When I knew I’d be home in Michigan this month for a childhood friend’s wedding, the first thing I did after booking plane tickets was look up local races. Because why not squeeze in a little of my favorite fall activity — running through the brilliant foliage of the Midwest — as the colors near their peak this season?
Ok, I’ll admit it; part of me was also hoping that my trip would coincide with the Detroit Marathon so I could sign up for the half and run for fun. But I’m nowhere near trained up for that, so it ended up being for the best that the only options were a few nearby 5k’s.
I settled on the Rattlesnake Run 5k since it supports a cool cause, is located pretty close to home, and the start time was a very friendly 11 a.m. — aka I could sleep in after the wedding festivities and get a leisurely workout done before lunch. Once that was decided, I set about
badgering recruiting my favorite running buddy (my sister), who begrudgingly agreed.
The race is put on by the Michigan Nature Association, and its purpose is to promote efforts to preserve habitat for the Eastern Massasauga Rattlesnake, a species of special concern in Michigan. It’s The Mitten’s only venomous snake, in fact, and is a rare sight for most state residents.
Another upside of this event is that it’s relatively new (in its second year), so it’s not super crowded. And it’s a trail race, so it has a nice, laid-back atmosphere.
The course is a 1.5-mile out-and-back along the Paint Creek Trail, which is an 8.9-mile linear park, located in northeast Oakland County. Fun fact: It was also the first Rail-to-Trail in the state of Michigan, as it was converted to a trail from the former Penn Central Railroad.
We arrived around 10:40 a.m. to pick up our race numbers and t-shirts, and there was no line so we breezed right through. After a quick pre-race bathroom pit stop (no movement yet, but Baby H loves to make his/her presence known by standing on my bladder), we lined up at the start to listen to final instructions from the race director.
Typically I hang back in the pack, but I was feeling good so I toed the line behind a few folks who looked like they’d be taking the lead pretty quickly. My sister was feeling under the weather, so we decided at the last moment to run separately; I was aiming to run and finish in fewer than 30 minutes, while she decided to deploy a walk-jog strategy.
The race director counted us down, and we were off — I was the second female out of the gate and remember thinking I’d just try to maintain that position for the whole race, body-permitting. About a quarter of a mile in, the lead female dropped back while I simultaneously got passed by the third place woman, so I figured I’d pace off of her and try to hold on for as long as I could to the end.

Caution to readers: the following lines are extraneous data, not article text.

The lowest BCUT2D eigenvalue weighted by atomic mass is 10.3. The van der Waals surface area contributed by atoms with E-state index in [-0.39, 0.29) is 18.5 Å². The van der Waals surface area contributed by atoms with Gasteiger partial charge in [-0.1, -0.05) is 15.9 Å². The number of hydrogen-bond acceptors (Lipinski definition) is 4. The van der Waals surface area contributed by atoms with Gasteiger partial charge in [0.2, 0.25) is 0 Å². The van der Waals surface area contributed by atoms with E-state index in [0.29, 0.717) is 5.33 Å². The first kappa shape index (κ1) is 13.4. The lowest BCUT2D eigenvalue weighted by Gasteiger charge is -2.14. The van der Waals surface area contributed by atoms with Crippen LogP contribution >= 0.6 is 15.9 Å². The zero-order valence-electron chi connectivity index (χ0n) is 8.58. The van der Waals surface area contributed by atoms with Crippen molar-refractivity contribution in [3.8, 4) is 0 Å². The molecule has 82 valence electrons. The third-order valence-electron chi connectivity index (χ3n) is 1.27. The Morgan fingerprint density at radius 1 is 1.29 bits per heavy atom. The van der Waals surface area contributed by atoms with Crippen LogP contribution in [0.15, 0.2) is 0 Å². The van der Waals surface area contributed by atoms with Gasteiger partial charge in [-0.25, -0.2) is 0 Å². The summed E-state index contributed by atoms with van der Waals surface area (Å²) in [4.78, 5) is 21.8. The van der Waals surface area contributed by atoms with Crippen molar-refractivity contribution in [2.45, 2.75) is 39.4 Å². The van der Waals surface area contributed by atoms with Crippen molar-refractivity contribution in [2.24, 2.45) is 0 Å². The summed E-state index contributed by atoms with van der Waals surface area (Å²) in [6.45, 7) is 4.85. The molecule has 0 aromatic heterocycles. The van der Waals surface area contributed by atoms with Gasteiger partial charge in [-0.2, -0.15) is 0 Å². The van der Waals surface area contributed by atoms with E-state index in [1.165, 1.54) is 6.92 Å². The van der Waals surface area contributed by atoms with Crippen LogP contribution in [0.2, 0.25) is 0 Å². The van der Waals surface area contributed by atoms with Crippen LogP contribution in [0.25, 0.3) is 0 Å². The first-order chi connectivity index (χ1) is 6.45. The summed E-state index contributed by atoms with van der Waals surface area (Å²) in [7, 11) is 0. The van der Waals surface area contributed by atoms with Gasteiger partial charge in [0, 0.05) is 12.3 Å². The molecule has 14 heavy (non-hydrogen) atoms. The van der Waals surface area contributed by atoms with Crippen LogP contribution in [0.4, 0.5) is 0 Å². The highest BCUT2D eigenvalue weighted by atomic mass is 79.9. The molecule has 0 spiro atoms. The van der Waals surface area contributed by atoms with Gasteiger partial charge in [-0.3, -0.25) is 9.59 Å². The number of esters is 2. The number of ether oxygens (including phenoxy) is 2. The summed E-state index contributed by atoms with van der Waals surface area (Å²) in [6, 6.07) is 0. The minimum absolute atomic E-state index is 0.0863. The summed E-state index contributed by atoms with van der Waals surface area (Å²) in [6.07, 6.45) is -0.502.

The course was flat and gorgeous — there was plenty to look at with the leaves changing colors — but I was more focused on maintaining my breathing and staying hyper-aware of how my body was feeling because of Baby H. Although my legs felt great, it was just shortness of breath that was holding me back, so I tried to walk the fine line between keeping a steady pace and making sure I was getting enough oxygen.
At the turnaround, I saw a few other ladies coming up behind me, so my goal was to run a steady second half and try to hold them off until the finish, which I managed to do. After grabbing water and a banana, I got back to the finish area just in time to catch a shot of my sister running across looking awesomely strong!
I’ve got to say — it’s been a while since I’ve run (or, well, raced) a 5k, but Lauren Fleshman hit the nail on the head when she called the distance “freaking awesome.” It’s enough of a challenge (especially in my current state), but “you can train and still have a life, race hard and walk normally the next day, and get really fit really fast.”
Talk about the best of both worlds! It just might be my new distance for as long as running while pregnant still agrees with me (it’s seems to vary by day at the moment; some days I’m itching to run, and others I can’t bring myself to do it).
Final time — 26:15. Not a PR, but good enough for second place female overall and first place in my age group. And first place for the <1 age group, if you’re counting Baby H in tow :)
Big thanks to our parents for coming out to cheer us on. It reminded me of my cross country days having their smiling faces to look forward to at the finish line.
And I can’t forget the SNAKES! Yes, there was an aforementioned rattlesnake on hand (caged, of course), but there was also an Eastern Fox snake being passed around for photos ops (can you tell I’m not a snake fan!?).
For more information on the Rattlesnake Run 5k, visit RunSignup.com.